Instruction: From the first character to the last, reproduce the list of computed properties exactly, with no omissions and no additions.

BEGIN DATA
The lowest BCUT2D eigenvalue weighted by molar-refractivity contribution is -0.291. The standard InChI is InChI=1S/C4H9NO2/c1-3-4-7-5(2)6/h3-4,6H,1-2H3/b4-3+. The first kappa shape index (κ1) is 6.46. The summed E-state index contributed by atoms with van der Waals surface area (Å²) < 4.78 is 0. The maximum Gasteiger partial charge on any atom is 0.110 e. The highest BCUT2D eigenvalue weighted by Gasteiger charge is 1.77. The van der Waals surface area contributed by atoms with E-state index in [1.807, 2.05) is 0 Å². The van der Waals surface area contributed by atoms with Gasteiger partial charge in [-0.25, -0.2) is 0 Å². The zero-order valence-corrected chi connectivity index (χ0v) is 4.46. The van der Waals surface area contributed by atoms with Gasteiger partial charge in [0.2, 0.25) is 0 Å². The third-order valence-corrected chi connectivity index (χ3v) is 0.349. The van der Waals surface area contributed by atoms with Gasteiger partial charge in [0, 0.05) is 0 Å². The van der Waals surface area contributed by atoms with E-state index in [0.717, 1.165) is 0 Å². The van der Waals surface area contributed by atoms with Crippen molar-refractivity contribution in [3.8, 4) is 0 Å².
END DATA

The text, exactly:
The lowest BCUT2D eigenvalue weighted by molar-refractivity contribution is -0.291. The standard InChI is InChI=1S/C4H9NO2/c1-3-4-7-5(2)6/h3-4,6H,1-2H3/b4-3+. The first kappa shape index (κ1) is 6.46. The summed E-state index contributed by atoms with van der Waals surface area (Å²) < 4.78 is 0. The maximum Gasteiger partial charge on any atom is 0.110 e. The highest BCUT2D eigenvalue weighted by Gasteiger charge is 1.77. The van der Waals surface area contributed by atoms with E-state index in [1.807, 2.05) is 0 Å². The van der Waals surface area contributed by atoms with Gasteiger partial charge in [-0.25, -0.2) is 0 Å². The zero-order valence-corrected chi connectivity index (χ0v) is 4.46. The van der Waals surface area contributed by atoms with Gasteiger partial charge in [0.2, 0.25) is 0 Å². The third-order valence-corrected chi connectivity index (χ3v) is 0.349. The van der Waals surface area contributed by atoms with Gasteiger partial charge in [0, 0.05) is 0 Å². The van der Waals surface area contributed by atoms with E-state index in [0.717, 1.165) is 0 Å². The van der Waals surface area contributed by atoms with Crippen molar-refractivity contribution in [3.8, 4) is 0 Å².